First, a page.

After a group dinner that evening, the suspense was killing Ojha. She wanted to know if she had made the cut. “I remember the moon was so bright that night. We were outside, and I heard Tracy announce my name. I was so happy I just cried. Everyone cried, I think. I assured everyone I was crying because of this opportunity. It was the happiest cry ever.”
The Long Road to College
However, to get to the point of college acceptance was a long journey for both students. Hada and Ojha each lost their fathers at a young age, and as a result, their families struggled to make ends meet.
Hada’s father was diagnosed with cancer, and he passed away when she was in the seventh grade, leaving behind Hada, her mother and three older sisters.
“At that time, all of us were in school. We didn’t have anything, because our father was the only income for us. My sister was about to complete her university, but she had to sacrifice her own studies in order to work. That’s one of the reasons she’s not in graduate school. But the good thing was that Little Sisters Fund was there for me. If it wasn’t for their support, my direction of life would have been very different.”
Hada says if she would have ended her schooling when her father died, life would have been very hard for her. “I would have had to drop out of school and give less time to education—that would have impacted me in a big way.” She says that the most common jobs for uneducated girls in Nepal are usually sewing and knitting or housework jobs.
Ojha, who has two sisters, witnessed the struggles her parents had with alcohol abuse. Her father died when she was in the fourth grade.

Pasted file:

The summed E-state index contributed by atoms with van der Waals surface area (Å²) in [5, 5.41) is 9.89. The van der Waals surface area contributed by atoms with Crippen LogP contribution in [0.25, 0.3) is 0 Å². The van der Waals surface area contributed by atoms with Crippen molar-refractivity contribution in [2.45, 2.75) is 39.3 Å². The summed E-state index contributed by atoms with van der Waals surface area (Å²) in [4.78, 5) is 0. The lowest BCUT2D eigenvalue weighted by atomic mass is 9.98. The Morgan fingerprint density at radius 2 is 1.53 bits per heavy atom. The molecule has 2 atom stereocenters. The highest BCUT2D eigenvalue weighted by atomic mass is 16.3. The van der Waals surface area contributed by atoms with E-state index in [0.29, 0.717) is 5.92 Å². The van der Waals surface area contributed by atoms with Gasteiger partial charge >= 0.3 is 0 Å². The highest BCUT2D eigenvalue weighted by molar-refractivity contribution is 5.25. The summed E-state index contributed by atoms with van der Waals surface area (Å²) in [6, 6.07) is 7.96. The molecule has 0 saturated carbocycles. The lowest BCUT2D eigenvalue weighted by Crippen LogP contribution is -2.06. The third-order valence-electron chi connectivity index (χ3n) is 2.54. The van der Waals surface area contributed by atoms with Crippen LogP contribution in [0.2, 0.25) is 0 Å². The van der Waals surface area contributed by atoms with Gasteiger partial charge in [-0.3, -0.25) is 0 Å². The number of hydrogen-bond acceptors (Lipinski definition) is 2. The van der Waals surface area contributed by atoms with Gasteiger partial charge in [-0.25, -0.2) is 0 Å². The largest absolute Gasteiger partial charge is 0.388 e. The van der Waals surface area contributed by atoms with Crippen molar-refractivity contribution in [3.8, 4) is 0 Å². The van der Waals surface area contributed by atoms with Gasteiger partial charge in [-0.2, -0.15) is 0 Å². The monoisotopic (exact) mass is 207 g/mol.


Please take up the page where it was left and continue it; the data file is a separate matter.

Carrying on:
“It was hard for me when my father died. I paid for my education by myself, up to the eighth grade. My two sisters and I worked in a wool factory for our main source of income. My teachers knew that I was having a hard time paying for my education, so Little Sisters Fund stepped in to help.”
If it wasn’t for the Little Sisters Fund, “my life would have completely stopped,” said Ojha. “Many of my friends are married and have two or three children already. Without education, most of the girls get married. A girl earning money herself and living a single life is very hard—they have to depend on other people. I’m sure without Little Sisters Fund I would have stopped my education after the 10th grade and my life would be completely different.”
A New Shenandoah “Family”
“I like being at Shenandoah because I feel like part of a family,” said Ojha. “Shenandoah doesn’t feel like a university—it feels like a small, close family.” Hada echoed those sentiments, saying, “The thing I like about Shenandoah is that it is a small school and the teachers know you very well. The people here are really friendly.